Balance

When Lao Tzu points out that movement overcomes cold and stillness overcomes heat, he points out the importance of balance. We know it to be quite true. Movement raises the temperature, and stillness decreases it. When we are cold we should get going and when we are hot we should calm down.

       That is also true for situations where the temperature is symbolic. In a heated argument, silence is called for. When relations get chilled and indifference grows, we should spring into action.

       The world benefits the most from peace and quiet, a state of balance and harmony. We can contribute to this if we remain sensitive to what is needed, and what is not.

© Stefan Stenudd.

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Tao Te Ching Explained


Preface


Introduction


Literature


The 81 Chapters of Tao Te Ching by Lao Tzu
translated and explained by Stefan Stenudd.
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Tao Te Ching Explained


James Legge's Tao Te Ching


Aleister Crowley's Tao Te Ching


The 1st Chapter of Tao Te Ching in 76 Versions


Lao Tzu - Legendary Author of Tao Te Ching





My Taoism Books:


Tao Te Ching - The Taoism of Lao Tzu Explained. Book by Stefan Stenudd. Tao Te Ching

The Taoism of Lao Tzu Explained. The great Taoist philosophy classic by Lao Tzu translated, and each of the 81 chapters extensively commented. Click the image to see the book at Amazon.

       More about the book here.


Tao Quotes - the Ancient Wisdom of the Tao Te Ching by Lao Tzu. Book by Stefan Stenudd. Tao Quotes

The Ancient Wisdom of the Tao Te Ching by Lao Tzu. 389 quotes from the foremost Taoist classic, divided into 51 prominent topics. Click the image to see the book at Amazon.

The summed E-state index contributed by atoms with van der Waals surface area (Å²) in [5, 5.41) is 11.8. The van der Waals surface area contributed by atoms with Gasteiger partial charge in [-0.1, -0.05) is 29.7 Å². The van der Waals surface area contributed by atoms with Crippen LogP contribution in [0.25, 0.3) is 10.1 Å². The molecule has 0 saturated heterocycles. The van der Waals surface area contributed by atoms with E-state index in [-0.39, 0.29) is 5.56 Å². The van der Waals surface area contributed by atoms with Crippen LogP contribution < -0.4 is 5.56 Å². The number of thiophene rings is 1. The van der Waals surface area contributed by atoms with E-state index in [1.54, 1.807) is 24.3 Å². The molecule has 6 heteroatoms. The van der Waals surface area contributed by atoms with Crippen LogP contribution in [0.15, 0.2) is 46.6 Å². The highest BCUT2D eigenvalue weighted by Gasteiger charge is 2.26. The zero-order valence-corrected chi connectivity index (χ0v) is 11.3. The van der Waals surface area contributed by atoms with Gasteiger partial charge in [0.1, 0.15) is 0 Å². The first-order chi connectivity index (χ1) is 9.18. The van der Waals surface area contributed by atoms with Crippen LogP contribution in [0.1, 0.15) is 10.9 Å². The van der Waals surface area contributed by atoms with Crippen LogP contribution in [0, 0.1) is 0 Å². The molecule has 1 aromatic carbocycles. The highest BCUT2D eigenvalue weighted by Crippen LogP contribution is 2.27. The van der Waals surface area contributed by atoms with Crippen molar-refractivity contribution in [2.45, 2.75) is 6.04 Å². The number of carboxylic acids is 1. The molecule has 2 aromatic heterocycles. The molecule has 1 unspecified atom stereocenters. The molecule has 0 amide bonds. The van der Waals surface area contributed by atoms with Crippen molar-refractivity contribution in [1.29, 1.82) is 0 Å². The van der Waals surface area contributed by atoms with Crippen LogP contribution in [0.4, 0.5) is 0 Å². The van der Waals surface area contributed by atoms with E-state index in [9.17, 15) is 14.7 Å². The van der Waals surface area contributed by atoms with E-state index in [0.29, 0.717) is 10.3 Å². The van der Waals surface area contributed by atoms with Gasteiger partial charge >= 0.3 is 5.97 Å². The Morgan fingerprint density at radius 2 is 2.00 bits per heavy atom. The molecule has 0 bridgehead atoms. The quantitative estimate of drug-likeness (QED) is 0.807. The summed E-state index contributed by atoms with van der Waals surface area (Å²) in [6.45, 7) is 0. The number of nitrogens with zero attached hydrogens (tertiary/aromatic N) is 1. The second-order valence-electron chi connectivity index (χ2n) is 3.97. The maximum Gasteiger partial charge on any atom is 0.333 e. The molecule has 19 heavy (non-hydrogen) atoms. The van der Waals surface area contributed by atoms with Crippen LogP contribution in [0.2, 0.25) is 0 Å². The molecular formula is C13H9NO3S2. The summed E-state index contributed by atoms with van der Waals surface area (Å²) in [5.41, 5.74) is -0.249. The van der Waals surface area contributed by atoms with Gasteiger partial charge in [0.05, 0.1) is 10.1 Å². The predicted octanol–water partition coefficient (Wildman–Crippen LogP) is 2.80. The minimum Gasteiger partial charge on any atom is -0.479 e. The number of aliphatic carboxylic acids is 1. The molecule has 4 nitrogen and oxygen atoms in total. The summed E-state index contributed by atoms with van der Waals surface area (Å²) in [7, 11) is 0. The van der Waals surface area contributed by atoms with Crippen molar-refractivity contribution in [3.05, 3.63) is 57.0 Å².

More about the book here.



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Other Books by Stefan Stenudd:


Cosmos of the Ancients. Book by Stefan Stenudd. Cosmos of the Ancients

The Greek philosophers and what they thought about cosmology, myth, and the gods. Click the image to see the book at Amazon.


QI - increase your life energy. Book by Stefan Stenudd. Qi - Increase Your Life Energy

The life energy qi (also chi or ki) explained, with exercises on how to awaken, increase and use it. Click the image to see the book at Amazon.


Aikido Principles. Book by Stefan Stenudd. Aikido Principles

Basic Concepts of the Peaceful Martial Art
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Sunday Brunch with the World Maker. Novel by Stefan Stenudd. Sunday Brunch with the World Maker

Fiction. A brunch conversation slips into the mysterious, soon to burst beyond the realm of possibility. Click the image to see the book at Amazon.


Stefan Stenudd, Swedish author of fiction and non-fiction. Stefan Stenudd


About me

I'm a Swedish author and aikido instructor. In addition to fiction, I've written books about Taoism and other East Asian traditions. I'm also an historian of ideas, researching ancient thought and mythology. Click the image to get to my personal website.